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INCIDENTAL FINDINGS

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INCIDENTAL FINDINGS Powered By Docstoc
					INCIDENTAL FINDINGS



   Joel Thompson, MSIII
    November 19, 2008
                History
36 yo M (158 kg) presents to the ED c/o
BL renal colic, R>L
CBC, BMP, LFT’s, lipase, alb, protein, UA
all unremarkable except:
– Glucose 366
– Alk Phos 160 (normal 38-126)
– Glucosuria and trace ketonuria
CT A/P stone protocol was performed
1.87 cm
26 cm
17.6 cm
                                                             Results
        Possible <1mm stone in proximal left ureter
        Hepatomegaly (C-C 26 cm, nml < 16 cm)1
        Splenomegaly (C-C 17.6 cm, nml < 13 cm)2
        Nodular contour of liver
        Hypertrophied left lateral and caudate lobes
        Recanalization of the umbilical vein
        Mild dilation of portal vein (1.8 cm)
        ALL FINDINGS SUGGESTIVE OF…
1. Akbar, DH and AH Kawther. ―Nonalcoholic Fatty Liver Disease in Saudi Type 2 Diabetic Subjects Attending a Medical Outpatient Clinic.‖ Diabetes Care
26:3351-3352, 2003.

2. McClain, KL and SA Landow. ―Approach to the child with an enlarged spleen.‖ Uptodate.com. Accessed November 18, 2008.
           CIRRHOSIS!!! (with related portal
                  hypertension)
         Cirrhosis is late state of hepatic fibrosis—late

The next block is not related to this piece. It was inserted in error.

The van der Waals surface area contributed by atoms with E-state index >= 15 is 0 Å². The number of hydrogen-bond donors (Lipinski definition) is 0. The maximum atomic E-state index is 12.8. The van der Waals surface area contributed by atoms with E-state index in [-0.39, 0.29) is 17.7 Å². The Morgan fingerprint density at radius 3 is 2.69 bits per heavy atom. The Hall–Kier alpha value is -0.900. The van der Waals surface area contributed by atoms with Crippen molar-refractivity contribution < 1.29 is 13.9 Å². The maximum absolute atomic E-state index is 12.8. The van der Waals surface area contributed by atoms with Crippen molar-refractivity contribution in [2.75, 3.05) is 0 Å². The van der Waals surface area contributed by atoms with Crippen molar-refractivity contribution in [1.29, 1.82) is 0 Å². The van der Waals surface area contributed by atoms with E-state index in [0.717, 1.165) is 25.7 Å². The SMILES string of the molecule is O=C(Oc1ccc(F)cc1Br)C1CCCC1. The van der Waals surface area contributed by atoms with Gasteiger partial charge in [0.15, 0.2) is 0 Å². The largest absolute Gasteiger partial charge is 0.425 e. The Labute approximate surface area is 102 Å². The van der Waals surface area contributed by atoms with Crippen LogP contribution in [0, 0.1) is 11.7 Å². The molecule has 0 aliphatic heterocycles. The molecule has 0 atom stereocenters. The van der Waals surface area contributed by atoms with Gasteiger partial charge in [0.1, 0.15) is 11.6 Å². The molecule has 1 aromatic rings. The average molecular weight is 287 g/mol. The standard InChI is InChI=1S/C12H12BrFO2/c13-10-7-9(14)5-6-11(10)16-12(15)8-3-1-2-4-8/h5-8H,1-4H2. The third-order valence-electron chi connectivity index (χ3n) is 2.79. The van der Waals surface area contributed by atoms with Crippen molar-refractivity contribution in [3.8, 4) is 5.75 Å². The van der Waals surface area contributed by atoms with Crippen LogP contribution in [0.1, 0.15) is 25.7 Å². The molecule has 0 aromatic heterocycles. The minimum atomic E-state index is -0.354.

cirrhosis is generally irreversible
           – Distorted hepatic architecture and regenerative nodules
         Can be caused by a litany of diseases, including:
           – Alcoholic liver disease, Hep B/C, NASH (?), PBC, PSC,
             autoimmune hepatitis, hemochromatosis, Wilson’s
             disease, alpha-1-antitrypsin deficiency, cardiac cirrhosis
         Physical findings include:
           – Spider angiomata, gynecomastia, palmar erythema, nail
             changes, clubbing/HPOA, Dupuytren’s contracture, HSM,
             testicular atrophy, ascites, caput medusae, jaundice, fetor
             hepaticus, asterixis
           – Can lead to HCC

Goldberg, E and S Chopra. ―Diagnostic approach to the patient with cirrhosis.‖ Uptodate.com. Accessed November 19, 2008.
                                      Role of Radiology
         Cirrhosis is a pathologic diagnosis, so radiology can
         only suggest the diagnosis
           – Can evaluate for complications of cirrhosis (e.g. ascites,
             HCC, hepatic/portal vein thrombosis, etc.) and, rarely, can
             reveal etiology of cirrhosis
         Ultrasound is routinely used in evaluation—can be
         used as screening tool for HCC and portal
         hypertension
           – ―Stiffness measurement‖—increased liver scarring causes
             increased liver ―stiffness‖—a newer ultrasound device is
             used to evaluate
           – Very helpful with advanced fibrosis
         Little role or unclear role for CT/MRI—MRI may be
         helpful in determining Child-Pugh score, but use is
         still limited
Goldberg, E and S Chopra. ―Diagnostic approach to the patient with cirrhosis.‖ Uptodate.com. Accessed November 19, 2008.